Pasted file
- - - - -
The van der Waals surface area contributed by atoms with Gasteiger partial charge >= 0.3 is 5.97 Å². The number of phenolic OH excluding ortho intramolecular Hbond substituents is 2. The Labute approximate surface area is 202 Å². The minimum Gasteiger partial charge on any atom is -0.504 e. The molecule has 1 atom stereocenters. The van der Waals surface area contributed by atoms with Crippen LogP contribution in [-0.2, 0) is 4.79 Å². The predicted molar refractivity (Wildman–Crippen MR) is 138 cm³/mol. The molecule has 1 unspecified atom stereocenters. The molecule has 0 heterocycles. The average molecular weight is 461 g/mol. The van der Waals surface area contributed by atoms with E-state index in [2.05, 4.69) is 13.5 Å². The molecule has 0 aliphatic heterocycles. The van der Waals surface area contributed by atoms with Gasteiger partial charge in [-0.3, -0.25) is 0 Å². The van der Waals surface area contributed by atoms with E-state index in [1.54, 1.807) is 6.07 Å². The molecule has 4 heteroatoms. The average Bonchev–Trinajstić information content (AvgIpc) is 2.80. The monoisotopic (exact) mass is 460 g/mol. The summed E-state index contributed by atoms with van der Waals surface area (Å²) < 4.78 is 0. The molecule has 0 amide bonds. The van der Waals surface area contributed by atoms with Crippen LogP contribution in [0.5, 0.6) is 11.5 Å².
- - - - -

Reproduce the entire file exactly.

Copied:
The van der Waals surface area contributed by atoms with Gasteiger partial charge >= 0.3 is 5.97 Å². The number of phenolic OH excluding ortho intramolecular Hbond substituents is 2. The Labute approximate surface area is 202 Å². The minimum Gasteiger partial charge on any atom is -0.504 e. The molecule has 1 atom stereocenters. The van der Waals surface area contributed by atoms with Crippen LogP contribution in [-0.2, 0) is 4.79 Å². The predicted molar refractivity (Wildman–Crippen MR) is 138 cm³/mol. The molecule has 1 unspecified atom stereocenters. The molecule has 0 heterocycles. The average molecular weight is 461 g/mol. The van der Waals surface area contributed by atoms with E-state index in [2.05, 4.69) is 13.5 Å². The molecule has 0 aliphatic heterocycles. The van der Waals surface area contributed by atoms with Gasteiger partial charge in [-0.3, -0.25) is 0 Å². The van der Waals surface area contributed by atoms with E-state index in [1.54, 1.807) is 6.07 Å². The molecule has 4 heteroatoms. The average Bonchev–Trinajstić information content (AvgIpc) is 2.80. The monoisotopic (exact) mass is 460 g/mol. The summed E-state index contributed by atoms with van der Waals surface area (Å²) < 4.78 is 0. The molecule has 0 amide bonds. The van der Waals surface area contributed by atoms with Crippen LogP contribution in [0.5, 0.6) is 11.5 Å².